The HP EliteBook shown costs more than any of my Surface devices. MateBook X is over $1K. The XPS and Spectre line are premium/high-end PCs for those companies. I'm doing something no one else has done yet: compare it to other mainstream PCs for perspective vs. looking at it insolation. I also shared exact data situations for testing and was consistent. I present evidence that not only is this common it can look worse on other PCs and you just dismiss it, wave it away. It doesn't meet your standards. Re: MBP, I'm but one man and I'm not here to try to prove your argument by comparing it to every PC in the world until you are satisfied. You'll just keep moving the goal post, I'm sure of that. I'd be more invested in this if I actually saw throngs of users complaining; instead I see the same handful of users on all sites saying the same thing. I'm not a consumer advocate; I looked into and don't see much of a controversy here. Ultimately, it's up to the consumer to decide if they are happy with the experience or not, not for me to tell them to be happy. We have covered Surface issues in the past and raised them with Microsoft, which I even cite in this article. This isn't about credibility, it's about evidence. I'm not seeing it. I do see the same guy on every site making the same complaints though. I need more than that before I sound the alarm.
  • I've sent 2 back and am on my 3rd. The issue isn't so much on black backgrounds or block colours it's really noticeable on white. The lighting at the bottom of the device seems aggressive and this causes a dark band about an inch in. Very noticeable when working on documents. Current one seems to be the best so far and I will probably keep. Daniel - I don't think people are 'trying to turn this into a controversy'. These users a rightly unhappy with their experience and expectations are high with a premium product costing so much.
  • "Daniel - I don't think people are 'trying to turn this into a controversy'. These users a rightly unhappy with their experience and expectations are high with a premium product costing so much."
    As I've stated, if you're unhappy, return/exchange/get your money back. I'm not here to tell you that if something is wrong looking on your display to be OK with it. My contention, of which I have not seen any evidence for, is that this is a widespread manufacturing defect with throngs of users being upset over. Nor do I see anything unique about the lot of these devices. Of course, like any mass produced high-end product there will be/could be issues and that is legit to complain about and rectify; but again, I'm interested in perspective. Is this a lot of devices that many users are actually noticing, or a few? I contend it's the latter.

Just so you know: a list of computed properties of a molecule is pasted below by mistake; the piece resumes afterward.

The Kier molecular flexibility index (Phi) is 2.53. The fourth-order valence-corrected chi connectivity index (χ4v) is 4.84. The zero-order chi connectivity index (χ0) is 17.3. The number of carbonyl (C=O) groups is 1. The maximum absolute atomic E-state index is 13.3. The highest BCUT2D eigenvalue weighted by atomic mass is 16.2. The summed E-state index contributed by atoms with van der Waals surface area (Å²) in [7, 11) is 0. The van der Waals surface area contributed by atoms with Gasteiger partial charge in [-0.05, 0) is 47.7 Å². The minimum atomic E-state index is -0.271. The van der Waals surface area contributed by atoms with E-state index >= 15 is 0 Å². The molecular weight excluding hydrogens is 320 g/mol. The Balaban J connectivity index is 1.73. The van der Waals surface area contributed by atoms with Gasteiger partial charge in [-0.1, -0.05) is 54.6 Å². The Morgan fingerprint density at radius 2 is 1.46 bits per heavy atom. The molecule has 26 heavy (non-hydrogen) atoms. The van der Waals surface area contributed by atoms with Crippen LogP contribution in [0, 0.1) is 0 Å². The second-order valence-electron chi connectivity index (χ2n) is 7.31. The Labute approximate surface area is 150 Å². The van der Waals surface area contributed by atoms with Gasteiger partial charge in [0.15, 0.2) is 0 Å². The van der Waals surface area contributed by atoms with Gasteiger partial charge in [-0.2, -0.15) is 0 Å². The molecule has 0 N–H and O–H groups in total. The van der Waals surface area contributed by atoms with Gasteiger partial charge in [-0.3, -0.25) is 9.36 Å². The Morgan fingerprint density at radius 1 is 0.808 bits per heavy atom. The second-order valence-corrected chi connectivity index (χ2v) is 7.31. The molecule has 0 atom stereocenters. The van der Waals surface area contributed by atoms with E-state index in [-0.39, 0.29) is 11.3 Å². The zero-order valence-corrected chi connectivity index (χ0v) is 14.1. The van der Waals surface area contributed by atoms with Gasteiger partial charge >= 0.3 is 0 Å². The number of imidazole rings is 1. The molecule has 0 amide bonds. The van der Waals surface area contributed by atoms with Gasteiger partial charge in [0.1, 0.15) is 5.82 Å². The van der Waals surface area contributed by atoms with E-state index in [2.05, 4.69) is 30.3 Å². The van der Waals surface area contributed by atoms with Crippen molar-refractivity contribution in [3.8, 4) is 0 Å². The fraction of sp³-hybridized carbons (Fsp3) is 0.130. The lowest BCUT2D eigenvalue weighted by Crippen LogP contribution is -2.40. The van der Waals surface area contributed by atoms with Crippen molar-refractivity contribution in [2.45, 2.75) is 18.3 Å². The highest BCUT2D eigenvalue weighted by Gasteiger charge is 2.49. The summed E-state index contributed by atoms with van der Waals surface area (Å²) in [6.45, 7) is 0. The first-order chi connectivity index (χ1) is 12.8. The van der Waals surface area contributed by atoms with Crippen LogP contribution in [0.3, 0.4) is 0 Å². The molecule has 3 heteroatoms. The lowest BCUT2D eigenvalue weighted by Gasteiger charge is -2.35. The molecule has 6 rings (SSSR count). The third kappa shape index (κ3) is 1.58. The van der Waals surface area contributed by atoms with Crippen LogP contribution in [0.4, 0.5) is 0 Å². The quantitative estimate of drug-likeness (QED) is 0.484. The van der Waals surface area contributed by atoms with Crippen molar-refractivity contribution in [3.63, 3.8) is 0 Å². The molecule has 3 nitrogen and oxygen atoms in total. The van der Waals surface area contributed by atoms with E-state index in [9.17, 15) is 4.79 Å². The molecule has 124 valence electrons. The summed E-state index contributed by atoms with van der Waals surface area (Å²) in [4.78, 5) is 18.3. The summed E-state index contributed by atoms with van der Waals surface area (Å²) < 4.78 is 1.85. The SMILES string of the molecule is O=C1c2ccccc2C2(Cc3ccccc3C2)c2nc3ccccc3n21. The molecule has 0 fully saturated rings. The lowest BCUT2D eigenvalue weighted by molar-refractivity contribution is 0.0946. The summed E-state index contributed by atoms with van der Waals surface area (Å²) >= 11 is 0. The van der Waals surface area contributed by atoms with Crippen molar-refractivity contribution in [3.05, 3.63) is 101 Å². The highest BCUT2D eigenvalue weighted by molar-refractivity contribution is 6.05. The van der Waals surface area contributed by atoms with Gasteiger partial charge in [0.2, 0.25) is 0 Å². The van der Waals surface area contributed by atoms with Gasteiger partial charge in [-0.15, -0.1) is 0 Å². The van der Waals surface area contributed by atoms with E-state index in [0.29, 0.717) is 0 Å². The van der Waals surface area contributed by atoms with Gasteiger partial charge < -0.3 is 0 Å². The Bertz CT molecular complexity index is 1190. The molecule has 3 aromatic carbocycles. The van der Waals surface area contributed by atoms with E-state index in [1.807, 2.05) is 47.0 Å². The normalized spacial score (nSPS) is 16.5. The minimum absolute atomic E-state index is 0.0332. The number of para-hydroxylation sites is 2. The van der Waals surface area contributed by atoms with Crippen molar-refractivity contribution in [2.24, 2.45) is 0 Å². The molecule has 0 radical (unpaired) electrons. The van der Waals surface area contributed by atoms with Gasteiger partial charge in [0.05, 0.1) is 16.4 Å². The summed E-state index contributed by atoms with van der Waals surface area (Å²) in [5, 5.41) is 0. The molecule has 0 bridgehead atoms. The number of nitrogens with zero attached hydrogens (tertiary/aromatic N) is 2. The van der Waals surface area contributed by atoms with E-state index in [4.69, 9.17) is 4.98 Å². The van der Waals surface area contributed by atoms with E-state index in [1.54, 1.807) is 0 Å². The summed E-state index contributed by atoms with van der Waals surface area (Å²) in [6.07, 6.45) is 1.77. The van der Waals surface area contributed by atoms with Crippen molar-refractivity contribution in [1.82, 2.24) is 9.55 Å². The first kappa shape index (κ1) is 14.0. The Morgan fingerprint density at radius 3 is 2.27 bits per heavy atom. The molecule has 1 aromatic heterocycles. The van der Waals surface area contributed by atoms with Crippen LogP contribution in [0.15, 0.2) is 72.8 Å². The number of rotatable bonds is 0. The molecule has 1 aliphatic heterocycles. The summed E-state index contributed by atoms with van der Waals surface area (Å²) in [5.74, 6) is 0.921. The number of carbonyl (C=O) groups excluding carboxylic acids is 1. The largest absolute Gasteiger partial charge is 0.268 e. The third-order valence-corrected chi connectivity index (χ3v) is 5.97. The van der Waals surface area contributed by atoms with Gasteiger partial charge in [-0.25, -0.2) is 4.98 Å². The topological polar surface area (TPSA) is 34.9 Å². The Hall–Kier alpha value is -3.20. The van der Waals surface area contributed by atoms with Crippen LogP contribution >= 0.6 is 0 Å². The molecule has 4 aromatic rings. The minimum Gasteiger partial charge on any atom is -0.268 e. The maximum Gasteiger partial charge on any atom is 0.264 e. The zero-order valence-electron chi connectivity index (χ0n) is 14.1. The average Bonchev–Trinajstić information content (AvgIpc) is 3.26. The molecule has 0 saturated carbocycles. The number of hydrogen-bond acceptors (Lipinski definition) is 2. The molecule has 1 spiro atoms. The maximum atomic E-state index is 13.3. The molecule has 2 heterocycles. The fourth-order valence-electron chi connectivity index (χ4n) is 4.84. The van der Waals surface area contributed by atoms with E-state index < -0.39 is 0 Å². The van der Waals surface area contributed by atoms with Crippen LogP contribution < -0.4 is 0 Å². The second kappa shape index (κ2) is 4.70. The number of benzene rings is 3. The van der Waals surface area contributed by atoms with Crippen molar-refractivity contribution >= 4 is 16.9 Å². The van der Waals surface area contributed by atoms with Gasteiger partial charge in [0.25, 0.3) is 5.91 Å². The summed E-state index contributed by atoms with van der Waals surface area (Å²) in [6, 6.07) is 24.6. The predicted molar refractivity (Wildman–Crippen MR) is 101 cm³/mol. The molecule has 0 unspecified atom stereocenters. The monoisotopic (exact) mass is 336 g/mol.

• My first SP4 was really disapointing with regard to light bleed along the bottom edge and was particularly evident watching movies with black bars.  I then managed to brick my machine during an update and sent it away to be fixed, the one I got back is markedly less affected by back light bleed. My admittedly very limited population sample suggests production variability issues. I now just have to deal with constant invalid ip address issues.
  • This is the point: There is no reason to suspect ALL devices manufactured are affected. Some may show poor quality of workmanship and components others won't be obvious. Apart.from screen problem one of the units I had was really poorly made. There was approx 1mm gap between the screen and bezel close to the switches and stand had different shade of silver to the rest of the body. Oleophobic layer on the screen all  I the way around it really  I was missing at approx 3-4mm from the edge. It looks to me like there is issue in manufacturing and QC.
  • Disappointed
  • "I'm sure Microsoft is taking notes too". Of course they aren't, search for "Surface Pro 1-4 Light bleed" and you will find out that it has been a widespread problem with all generations, 99 out of 100 buyers see it as a non issue. LCD is an inferior technology and light bleed afflicts all manufacturers. It's a shame laptops and hybrids with OLED displays are so few. Personally I've gone through 5 SP4's because of various issues and they have all had moderate to severe light bleed. Unfortunately there is no worthy equivalent to the Surface Pro with an OLED screen.
  • I have a samsung TV that exhibits two horizontal "dark" bands.  I did nt notice them until several years after I bought the device.  I wonder if it was always there or if the TV broke.  I assume that the light source or "signal" to the light source on these bands has deteriorated.   I have never notice this issue on a PC screen or a laptop display.  What I have notice ove the years is better and better quality.
  • I received my Surface Pro a few days ago. The display is stunning, I love it. I have some light bleed but i checked very carefully and it's visible only on the very edges (the 4 of them) and on a pure black or blue background, with high luminosity. I can't see it at all when in use - even if I have been really looking for it after reading about light bleed on the web. Either I'm lucky, or not very sensitive to this issue.